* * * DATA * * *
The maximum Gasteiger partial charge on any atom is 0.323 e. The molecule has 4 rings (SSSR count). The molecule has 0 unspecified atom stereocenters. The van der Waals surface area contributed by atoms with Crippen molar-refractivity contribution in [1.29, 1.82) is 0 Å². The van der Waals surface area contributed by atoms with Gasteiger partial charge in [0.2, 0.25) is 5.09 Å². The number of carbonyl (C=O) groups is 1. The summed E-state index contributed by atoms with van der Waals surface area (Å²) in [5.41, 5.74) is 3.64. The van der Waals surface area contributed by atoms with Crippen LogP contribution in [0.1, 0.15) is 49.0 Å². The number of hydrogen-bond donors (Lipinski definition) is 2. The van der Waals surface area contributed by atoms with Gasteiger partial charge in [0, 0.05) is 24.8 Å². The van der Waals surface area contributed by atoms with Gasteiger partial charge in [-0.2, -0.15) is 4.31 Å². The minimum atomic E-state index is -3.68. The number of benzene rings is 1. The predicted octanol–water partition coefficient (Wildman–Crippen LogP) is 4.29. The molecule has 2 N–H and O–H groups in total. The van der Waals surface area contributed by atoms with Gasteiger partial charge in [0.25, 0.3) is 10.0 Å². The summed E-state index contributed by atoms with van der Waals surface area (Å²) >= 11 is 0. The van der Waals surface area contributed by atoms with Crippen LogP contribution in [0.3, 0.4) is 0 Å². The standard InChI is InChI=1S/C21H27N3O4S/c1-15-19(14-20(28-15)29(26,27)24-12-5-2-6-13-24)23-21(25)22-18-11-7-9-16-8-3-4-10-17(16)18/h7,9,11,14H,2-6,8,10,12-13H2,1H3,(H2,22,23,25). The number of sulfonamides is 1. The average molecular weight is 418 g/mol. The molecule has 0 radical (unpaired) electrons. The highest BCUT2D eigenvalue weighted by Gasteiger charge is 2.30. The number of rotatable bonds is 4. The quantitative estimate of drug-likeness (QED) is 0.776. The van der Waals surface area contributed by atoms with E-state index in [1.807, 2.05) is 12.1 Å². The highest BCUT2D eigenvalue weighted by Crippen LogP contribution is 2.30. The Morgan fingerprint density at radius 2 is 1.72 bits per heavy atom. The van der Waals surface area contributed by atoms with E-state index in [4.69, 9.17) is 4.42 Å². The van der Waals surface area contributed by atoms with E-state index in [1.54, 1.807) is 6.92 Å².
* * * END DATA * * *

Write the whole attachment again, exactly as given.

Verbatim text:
The maximum Gasteiger partial charge on any atom is 0.323 e. The molecule has 4 rings (SSSR count). The molecule has 0 unspecified atom stereocenters. The van der Waals surface area contributed by atoms with Crippen molar-refractivity contribution in [1.29, 1.82) is 0 Å². The van der Waals surface area contributed by atoms with Gasteiger partial charge in [0.2, 0.25) is 5.09 Å². The number of carbonyl (C=O) groups is 1. The summed E-state index contributed by atoms with van der Waals surface area (Å²) in [5.41, 5.74) is 3.64. The van der Waals surface area contributed by atoms with Crippen LogP contribution in [0.1, 0.15) is 49.0 Å². The number of hydrogen-bond donors (Lipinski definition) is 2. The van der Waals surface area contributed by atoms with Gasteiger partial charge in [0, 0.05) is 24.8 Å². The van der Waals surface area contributed by atoms with Gasteiger partial charge in [-0.2, -0.15) is 4.31 Å². The minimum atomic E-state index is -3.68. The number of benzene rings is 1. The predicted octanol–water partition coefficient (Wildman–Crippen LogP) is 4.29. The molecule has 2 N–H and O–H groups in total. The van der Waals surface area contributed by atoms with Gasteiger partial charge in [0.25, 0.3) is 10.0 Å². The summed E-state index contributed by atoms with van der Waals surface area (Å²) >= 11 is 0. The van der Waals surface area contributed by atoms with Crippen LogP contribution in [0.3, 0.4) is 0 Å². The standard InChI is InChI=1S/C21H27N3O4S/c1-15-19(14-20(28-15)29(26,27)24-12-5-2-6-13-24)23-21(25)22-18-11-7-9-16-8-3-4-10-17(16)18/h7,9,11,14H,2-6,8,10,12-13H2,1H3,(H2,22,23,25). The number of sulfonamides is 1. The average molecular weight is 418 g/mol. The molecule has 0 radical (unpaired) electrons. The highest BCUT2D eigenvalue weighted by Gasteiger charge is 2.30. The number of rotatable bonds is 4. The quantitative estimate of drug-likeness (QED) is 0.776. The van der Waals surface area contributed by atoms with E-state index in [1.807, 2.05) is 12.1 Å². The highest BCUT2D eigenvalue weighted by Crippen LogP contribution is 2.30. The Morgan fingerprint density at radius 2 is 1.72 bits per heavy atom. The van der Waals surface area contributed by atoms with E-state index in [4.69, 9.17) is 4.42 Å². The van der Waals surface area contributed by atoms with E-state index in [1.54, 1.807) is 6.92 Å².